(This is Neil.) As Fr Robert Imbelli has reminded us, Monday (perhaps today, depending on when you read this) is the Feast of the Transfiguration. It has been so in the West since the 15th century.
I would like to quickly provide you an excerpt from an article from Word & World (21:1 ) by the aptly named Donald J. Luther of the Lutheran Church of Christ the Redeemer in Minneapolis. Why is the Transfiguration important? St Luke tells us, “They saw his glory (kabod)” (Lk 9:32), meaning, says Luther, that Peter, James, and John saw the “depths of God’s own being, the heart of the divine.” What is “this center, this heart of the One whom Luke and all the evangelists claim is God’s unique self-revelation”?
If the Transfiguration is a “foretaste of the transfiguration of all creation in Christ” – “nothing less than the anticipation, the premonition, the prolepsis of the luminescent new creation, about to be given birth in the cross and resurrection of the shining Son of Man,” the answer to that question tells us about nothing less than the character of the world that is to come.
Here, then, is a small part of Donald J. Luther’s article on the Transfiguration in St Luke’s Gospel:
Luke alone includes the content of the conversation of Moses and Elijah with Jesus, and thus adds to the tradition his interpretation of his Markan and/or Matthean sources: “They appeared in glory and were speaking of his departure, which he was about to accomplish at Jerusalem” (Luke 9:31). The Greek for departure is exodos. The text’s wording is odd and ambiguous; but if we turn to another pivotal conversation, between Jesus and two other men, disciples on the road to Emmaus, the word glory reappears. Bracketed between the two appearances of the term is the account of the journey to Jerusalem and the central message of Luke’s story: the suffering, death, and resurrection of Jesus. The risen Lord says to his slow-of-heart-to-believe disciples, “Was it not necessary that the Messiah should suffer these things and then enter into his glory? Then beginning with Moses and all the prophets, he interpreted to them the things about himself in all the scriptures” (Luke 24:26-27). What was glimpsed on the mountain by Peter, James, and John, the glory of the elusive presence that Peter tried to contain, was fully revealed in the death and resurrection of Jesus. The glory of God is the paradoxical opposite of all human glory: light revealed in darkness, triumph through defeat, greatness expressed in lowliness, freedom expressed in obedience, life through death. Jesus entered the way of suffering, and exactly in that way he entered, expressed, revealed the heart, the glory of the self-giving God.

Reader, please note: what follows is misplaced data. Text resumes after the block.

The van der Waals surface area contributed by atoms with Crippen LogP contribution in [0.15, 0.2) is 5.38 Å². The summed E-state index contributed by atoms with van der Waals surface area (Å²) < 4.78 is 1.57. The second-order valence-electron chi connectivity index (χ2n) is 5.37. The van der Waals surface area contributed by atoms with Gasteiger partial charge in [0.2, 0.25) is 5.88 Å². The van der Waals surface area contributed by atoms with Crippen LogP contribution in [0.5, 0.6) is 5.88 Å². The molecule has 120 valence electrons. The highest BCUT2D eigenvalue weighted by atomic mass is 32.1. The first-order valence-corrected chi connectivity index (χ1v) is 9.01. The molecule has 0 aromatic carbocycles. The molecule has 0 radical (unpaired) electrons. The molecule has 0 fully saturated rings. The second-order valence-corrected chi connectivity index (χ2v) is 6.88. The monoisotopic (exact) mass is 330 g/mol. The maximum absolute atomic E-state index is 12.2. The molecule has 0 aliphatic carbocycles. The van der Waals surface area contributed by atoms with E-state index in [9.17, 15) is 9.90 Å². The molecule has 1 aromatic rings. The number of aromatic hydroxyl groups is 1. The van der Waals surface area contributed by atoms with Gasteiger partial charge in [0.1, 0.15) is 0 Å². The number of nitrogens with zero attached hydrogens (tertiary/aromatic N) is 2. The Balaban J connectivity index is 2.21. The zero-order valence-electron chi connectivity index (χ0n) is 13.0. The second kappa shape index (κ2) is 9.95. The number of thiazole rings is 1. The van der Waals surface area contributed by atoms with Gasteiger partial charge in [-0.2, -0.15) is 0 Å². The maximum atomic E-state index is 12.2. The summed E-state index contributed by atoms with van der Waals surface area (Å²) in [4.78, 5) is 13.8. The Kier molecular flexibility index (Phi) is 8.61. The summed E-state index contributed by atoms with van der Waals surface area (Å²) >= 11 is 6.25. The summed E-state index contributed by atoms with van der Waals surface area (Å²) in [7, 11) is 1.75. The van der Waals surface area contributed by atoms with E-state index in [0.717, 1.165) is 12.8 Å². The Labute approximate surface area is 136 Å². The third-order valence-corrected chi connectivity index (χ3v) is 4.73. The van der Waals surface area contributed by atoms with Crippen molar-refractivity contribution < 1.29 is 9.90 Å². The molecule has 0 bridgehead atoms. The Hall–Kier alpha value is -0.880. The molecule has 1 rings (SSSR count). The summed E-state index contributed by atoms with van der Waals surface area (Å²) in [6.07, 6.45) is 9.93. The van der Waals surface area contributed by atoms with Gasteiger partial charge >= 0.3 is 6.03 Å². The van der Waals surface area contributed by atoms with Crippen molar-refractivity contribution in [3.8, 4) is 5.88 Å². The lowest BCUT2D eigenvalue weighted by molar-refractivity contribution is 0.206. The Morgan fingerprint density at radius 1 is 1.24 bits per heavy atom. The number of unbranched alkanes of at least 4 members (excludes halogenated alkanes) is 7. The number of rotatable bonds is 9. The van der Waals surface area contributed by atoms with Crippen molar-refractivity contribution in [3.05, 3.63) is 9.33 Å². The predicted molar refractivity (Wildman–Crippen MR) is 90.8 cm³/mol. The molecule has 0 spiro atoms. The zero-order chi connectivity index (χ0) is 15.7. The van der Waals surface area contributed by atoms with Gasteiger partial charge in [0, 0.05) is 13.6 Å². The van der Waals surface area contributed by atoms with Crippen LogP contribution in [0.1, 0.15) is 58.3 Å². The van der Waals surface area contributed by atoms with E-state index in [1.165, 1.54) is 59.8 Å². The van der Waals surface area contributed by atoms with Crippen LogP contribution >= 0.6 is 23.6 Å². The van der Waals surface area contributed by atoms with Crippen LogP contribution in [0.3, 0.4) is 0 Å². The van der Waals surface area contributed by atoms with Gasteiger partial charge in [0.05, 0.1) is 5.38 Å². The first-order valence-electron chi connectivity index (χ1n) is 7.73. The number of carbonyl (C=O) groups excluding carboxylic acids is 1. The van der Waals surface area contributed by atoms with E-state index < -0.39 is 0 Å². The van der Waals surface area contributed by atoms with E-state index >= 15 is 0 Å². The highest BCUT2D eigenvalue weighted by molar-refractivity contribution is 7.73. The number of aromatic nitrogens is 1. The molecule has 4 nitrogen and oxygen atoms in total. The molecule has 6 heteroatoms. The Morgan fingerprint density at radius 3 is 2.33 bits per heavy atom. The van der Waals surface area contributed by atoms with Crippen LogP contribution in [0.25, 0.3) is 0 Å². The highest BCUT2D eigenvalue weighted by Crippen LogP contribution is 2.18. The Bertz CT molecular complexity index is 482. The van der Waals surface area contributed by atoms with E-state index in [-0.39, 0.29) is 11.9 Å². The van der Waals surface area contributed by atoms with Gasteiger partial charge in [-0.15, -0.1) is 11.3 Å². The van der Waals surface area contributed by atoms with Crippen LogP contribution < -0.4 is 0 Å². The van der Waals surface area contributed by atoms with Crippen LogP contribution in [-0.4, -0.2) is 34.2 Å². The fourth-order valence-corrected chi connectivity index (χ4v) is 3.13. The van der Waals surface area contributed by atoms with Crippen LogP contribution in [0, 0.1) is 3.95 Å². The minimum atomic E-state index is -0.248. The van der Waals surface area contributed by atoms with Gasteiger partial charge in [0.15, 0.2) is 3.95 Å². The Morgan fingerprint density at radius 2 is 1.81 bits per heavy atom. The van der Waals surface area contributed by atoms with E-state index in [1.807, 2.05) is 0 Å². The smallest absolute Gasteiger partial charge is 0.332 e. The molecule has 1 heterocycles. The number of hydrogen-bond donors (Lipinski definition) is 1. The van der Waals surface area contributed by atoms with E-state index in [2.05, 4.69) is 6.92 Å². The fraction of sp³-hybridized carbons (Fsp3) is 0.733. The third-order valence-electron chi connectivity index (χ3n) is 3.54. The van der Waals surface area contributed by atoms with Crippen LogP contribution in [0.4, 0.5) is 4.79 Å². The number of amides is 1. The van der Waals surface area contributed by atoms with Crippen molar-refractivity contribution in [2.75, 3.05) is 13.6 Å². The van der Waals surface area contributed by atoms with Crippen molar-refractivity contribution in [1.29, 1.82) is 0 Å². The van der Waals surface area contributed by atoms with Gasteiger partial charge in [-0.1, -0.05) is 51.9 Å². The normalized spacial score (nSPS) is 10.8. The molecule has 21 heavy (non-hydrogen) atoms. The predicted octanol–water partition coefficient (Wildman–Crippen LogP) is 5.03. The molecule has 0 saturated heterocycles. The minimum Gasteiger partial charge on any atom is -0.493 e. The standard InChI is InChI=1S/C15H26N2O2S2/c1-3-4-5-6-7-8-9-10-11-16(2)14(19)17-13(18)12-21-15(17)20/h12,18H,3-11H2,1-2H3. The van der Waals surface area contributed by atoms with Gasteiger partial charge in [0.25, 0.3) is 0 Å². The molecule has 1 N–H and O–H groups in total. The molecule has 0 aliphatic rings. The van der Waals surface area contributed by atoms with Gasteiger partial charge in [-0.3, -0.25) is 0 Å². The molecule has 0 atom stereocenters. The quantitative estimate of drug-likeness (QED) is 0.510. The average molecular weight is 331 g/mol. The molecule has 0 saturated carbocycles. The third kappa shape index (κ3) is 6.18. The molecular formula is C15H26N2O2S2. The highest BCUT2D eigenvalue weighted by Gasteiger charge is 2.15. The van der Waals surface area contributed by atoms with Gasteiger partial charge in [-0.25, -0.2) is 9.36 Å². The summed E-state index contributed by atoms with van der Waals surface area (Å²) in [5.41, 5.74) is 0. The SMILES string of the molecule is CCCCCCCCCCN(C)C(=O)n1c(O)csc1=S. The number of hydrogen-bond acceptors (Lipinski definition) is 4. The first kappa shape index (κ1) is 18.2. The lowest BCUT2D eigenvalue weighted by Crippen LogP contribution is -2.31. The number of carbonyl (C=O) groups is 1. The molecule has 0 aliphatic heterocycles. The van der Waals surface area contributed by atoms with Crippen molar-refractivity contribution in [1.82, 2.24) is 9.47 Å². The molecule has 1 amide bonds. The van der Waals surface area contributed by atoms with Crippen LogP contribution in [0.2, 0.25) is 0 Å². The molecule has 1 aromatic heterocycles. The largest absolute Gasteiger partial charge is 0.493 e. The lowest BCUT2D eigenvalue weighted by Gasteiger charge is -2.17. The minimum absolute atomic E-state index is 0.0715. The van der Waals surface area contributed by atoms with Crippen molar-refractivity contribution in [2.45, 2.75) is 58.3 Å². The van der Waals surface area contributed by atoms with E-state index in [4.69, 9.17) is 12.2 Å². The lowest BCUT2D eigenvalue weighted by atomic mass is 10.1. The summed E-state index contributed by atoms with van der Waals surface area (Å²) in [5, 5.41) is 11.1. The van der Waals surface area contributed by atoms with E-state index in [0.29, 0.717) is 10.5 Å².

The conversation about the exodus that Jesus will accomplish in Jerusalem is reinforced by the voice from the cloud, a virtual repetition of the voice from heaven at his baptism, with two notable exceptions: At his baptism, Jesus alone hears the voice, “You are my Son” (Luke 3:22). On the mountain, the disciples are addressed, “This is my Son.” And further, Luke changes Matthew and Mark so that the voice calls Jesus “my Chosen” rather than “the Beloved” (Luke 9:35). There is more than an echo here of Isa 42:1, the introduction to the Lord’s servant. Jesus’ baptism is his way of servanthood, the way by which the paradoxical glory of God is revealed as the heart of the self-giving God.